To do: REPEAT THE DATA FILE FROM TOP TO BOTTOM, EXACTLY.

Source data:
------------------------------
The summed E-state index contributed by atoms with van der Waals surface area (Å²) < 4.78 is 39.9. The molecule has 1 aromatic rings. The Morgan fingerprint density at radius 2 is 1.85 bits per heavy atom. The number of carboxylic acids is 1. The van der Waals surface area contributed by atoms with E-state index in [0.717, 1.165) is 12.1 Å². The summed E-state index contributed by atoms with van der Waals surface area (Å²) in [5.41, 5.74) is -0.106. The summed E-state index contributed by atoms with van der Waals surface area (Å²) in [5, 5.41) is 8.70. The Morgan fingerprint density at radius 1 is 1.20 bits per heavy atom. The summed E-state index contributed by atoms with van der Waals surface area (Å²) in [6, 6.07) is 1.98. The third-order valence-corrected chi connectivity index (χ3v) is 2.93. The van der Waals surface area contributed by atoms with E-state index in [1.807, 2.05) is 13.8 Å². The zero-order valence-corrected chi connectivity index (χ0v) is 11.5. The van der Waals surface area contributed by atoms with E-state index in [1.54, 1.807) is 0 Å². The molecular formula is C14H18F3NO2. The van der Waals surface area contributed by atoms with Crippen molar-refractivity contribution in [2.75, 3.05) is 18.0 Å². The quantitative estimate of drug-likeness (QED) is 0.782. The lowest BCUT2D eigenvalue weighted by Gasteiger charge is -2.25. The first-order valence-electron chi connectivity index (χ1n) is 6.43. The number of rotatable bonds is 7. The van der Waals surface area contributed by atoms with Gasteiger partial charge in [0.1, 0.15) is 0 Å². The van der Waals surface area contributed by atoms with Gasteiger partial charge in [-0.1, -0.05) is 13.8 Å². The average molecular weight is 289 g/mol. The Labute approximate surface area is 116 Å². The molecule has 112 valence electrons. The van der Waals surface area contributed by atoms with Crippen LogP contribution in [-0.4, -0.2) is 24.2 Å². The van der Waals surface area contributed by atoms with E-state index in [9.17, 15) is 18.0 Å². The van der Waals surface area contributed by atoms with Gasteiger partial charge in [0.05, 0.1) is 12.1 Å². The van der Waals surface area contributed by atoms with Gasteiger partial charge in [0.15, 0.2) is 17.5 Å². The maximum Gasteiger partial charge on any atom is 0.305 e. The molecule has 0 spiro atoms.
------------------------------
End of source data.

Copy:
The summed E-state index contributed by atoms with van der Waals surface area (Å²) < 4.78 is 39.9. The molecule has 1 aromatic rings. The Morgan fingerprint density at radius 2 is 1.85 bits per heavy atom. The number of carboxylic acids is 1. The van der Waals surface area contributed by atoms with E-state index in [0.717, 1.165) is 12.1 Å². The summed E-state index contributed by atoms with van der Waals surface area (Å²) in [5.41, 5.74) is -0.106. The summed E-state index contributed by atoms with van der Waals surface area (Å²) in [5, 5.41) is 8.70. The Morgan fingerprint density at radius 1 is 1.20 bits per heavy atom. The summed E-state index contributed by atoms with van der Waals surface area (Å²) in [6, 6.07) is 1.98. The third-order valence-corrected chi connectivity index (χ3v) is 2.93. The van der Waals surface area contributed by atoms with E-state index in [1.807, 2.05) is 13.8 Å². The zero-order valence-corrected chi connectivity index (χ0v) is 11.5. The van der Waals surface area contributed by atoms with E-state index in [1.54, 1.807) is 0 Å². The molecular formula is C14H18F3NO2. The van der Waals surface area contributed by atoms with Crippen molar-refractivity contribution in [2.75, 3.05) is 18.0 Å². The quantitative estimate of drug-likeness (QED) is 0.782. The lowest BCUT2D eigenvalue weighted by Gasteiger charge is -2.25. The first-order valence-electron chi connectivity index (χ1n) is 6.43. The number of rotatable bonds is 7. The van der Waals surface area contributed by atoms with Gasteiger partial charge in [0.1, 0.15) is 0 Å². The van der Waals surface area contributed by atoms with Gasteiger partial charge in [-0.1, -0.05) is 13.8 Å². The average molecular weight is 289 g/mol. The Labute approximate surface area is 116 Å². The molecule has 112 valence electrons. The van der Waals surface area contributed by atoms with Crippen LogP contribution in [-0.4, -0.2) is 24.2 Å². The van der Waals surface area contributed by atoms with E-state index in [9.17, 15) is 18.0 Å². The van der Waals surface area contributed by atoms with Gasteiger partial charge in [0.05, 0.1) is 12.1 Å². The van der Waals surface area contributed by atoms with Gasteiger partial charge in [0.15, 0.2) is 17.5 Å². The maximum Gasteiger partial charge on any atom is 0.305 e. The molecule has 0 spiro atoms.